I'm coming the long way around to saying that going for just plain fast may not get you to the boat that is most apt for handling your end of the safety equation. Anything you get in a 16 ft boat is likely to be faster than what you are paddling, so you don't need to go for a racing kayak to see some marked improvement. But for handling chop and seas, and learning the skills to do it, a boat with some decent maneuverability can make this part easier.

I'd also add that messing around in surf, with rolls etc is fun - IMO a lot more fun than pointing the boat in a direction and spending the next three hours paddling like hell to get there.

Yes, Safety
Try to demo boats on windy days. How a boat behaves in the wind matters a lot. (along with your ability to handle the boat in wind)

Like this?

Re: Safety features
Celia, do you know of anyone offering qualified kayak instruction in CT? I really appreciate your advice about learning to properly roll, wet re-entry, etc. I ended up buying a used Tempest 165 & 170 for my wife and me. Our next step is to learn and practice safety techniques. Any referrals appreciated. Thank you.

Where in CT?
This is one state that has MANY shops and clubs that offer instructions.

  • Go to for a list of the local clubs. ConnYak does safety pratice regularly. There’re also a few instrutors in the club if you ask nicely.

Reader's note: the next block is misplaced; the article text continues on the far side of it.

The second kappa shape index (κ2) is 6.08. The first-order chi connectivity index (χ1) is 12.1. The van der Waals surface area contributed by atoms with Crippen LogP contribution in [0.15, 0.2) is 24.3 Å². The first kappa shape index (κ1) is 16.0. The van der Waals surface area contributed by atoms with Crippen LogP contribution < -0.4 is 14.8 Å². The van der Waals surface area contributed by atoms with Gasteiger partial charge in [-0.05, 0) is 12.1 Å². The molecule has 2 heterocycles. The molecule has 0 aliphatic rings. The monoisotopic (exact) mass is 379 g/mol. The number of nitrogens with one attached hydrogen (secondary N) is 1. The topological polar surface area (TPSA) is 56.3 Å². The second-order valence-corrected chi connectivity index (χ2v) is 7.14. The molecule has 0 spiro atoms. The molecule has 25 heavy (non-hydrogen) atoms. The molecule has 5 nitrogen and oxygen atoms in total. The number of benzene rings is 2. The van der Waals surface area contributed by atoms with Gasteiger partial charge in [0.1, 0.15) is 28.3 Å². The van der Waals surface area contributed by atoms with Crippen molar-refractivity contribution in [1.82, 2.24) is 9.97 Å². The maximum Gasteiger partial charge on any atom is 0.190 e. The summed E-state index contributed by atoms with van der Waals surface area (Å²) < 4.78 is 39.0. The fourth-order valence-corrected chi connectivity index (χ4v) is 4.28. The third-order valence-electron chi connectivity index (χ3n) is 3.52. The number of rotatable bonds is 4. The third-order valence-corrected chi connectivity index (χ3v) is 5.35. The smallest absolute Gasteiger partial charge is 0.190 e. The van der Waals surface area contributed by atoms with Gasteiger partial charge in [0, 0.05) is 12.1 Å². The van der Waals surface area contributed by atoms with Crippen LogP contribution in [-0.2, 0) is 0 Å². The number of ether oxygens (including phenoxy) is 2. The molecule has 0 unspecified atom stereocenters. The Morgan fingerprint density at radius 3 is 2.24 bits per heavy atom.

• The Small Boat Shop at Norwalk also has lots of classes.

I’d look for something in the
16 to 17 foot range that is 22 to 24 inches wide. I think you’ll probably find the sea kayaks and touring boats from Wilderness Systems, Necky, Prijon, and others along the lines of what you are looking for.

You are in a good weight range, so it’s a matter of features, performance, and how much you want to spend.

Some of the used Tsunamis would be great on the low end of the price spectrum.


go faster, track better
paddle more effectively.

Trying to get a particular hull to increase speed without an increase in effort or allow for lack of skill to increase boat control won’t happen. In other words you might appreciate a boat that is easy to turn AND can be paddled more quickly than your existing boat. It may require more skill. Getting a kayak that can be paddled more quickly but require less skill to go in a straight line is a common desire but becomes irritating when you want to maneuver easily.

Yup, Connyak
Good people and they can point you right. We have seen them run trips as far north as Lake George in the fall, so you can get some nice paddling by tagging along.

There is talk of a Rough Water Symposium this coming June, in RI, to be run by Maine Island Kayaking out of Peak’s Island. Tom Bergh is the main name. Take a look at mark your calendar.

ConnYak it is!
Thank you all for your suggestions. I will check out ConnYak and get involved. I really appreciate the help…

what lee said
and also the recommendations to demo demo demo.

But it sounds like you don’t need a ton of storage. IMO that cuts quite a bit of fat off the list. Perhaps consider lower volume and performance in conditions. These are a few common examples but there are many more:

NDK Romany

Valley Avocet

Valley Pintail

WS Tempest 165

Necky Chatham 16

Try out kayaks
The way to ensure you get the right kayak is to try a bunch out. Your local paddlesport shop should be able to help you out. You want to think about what features you want in a kayak- do you like skegs or rudders, plastic or composite, Brit style or North Amer style etc.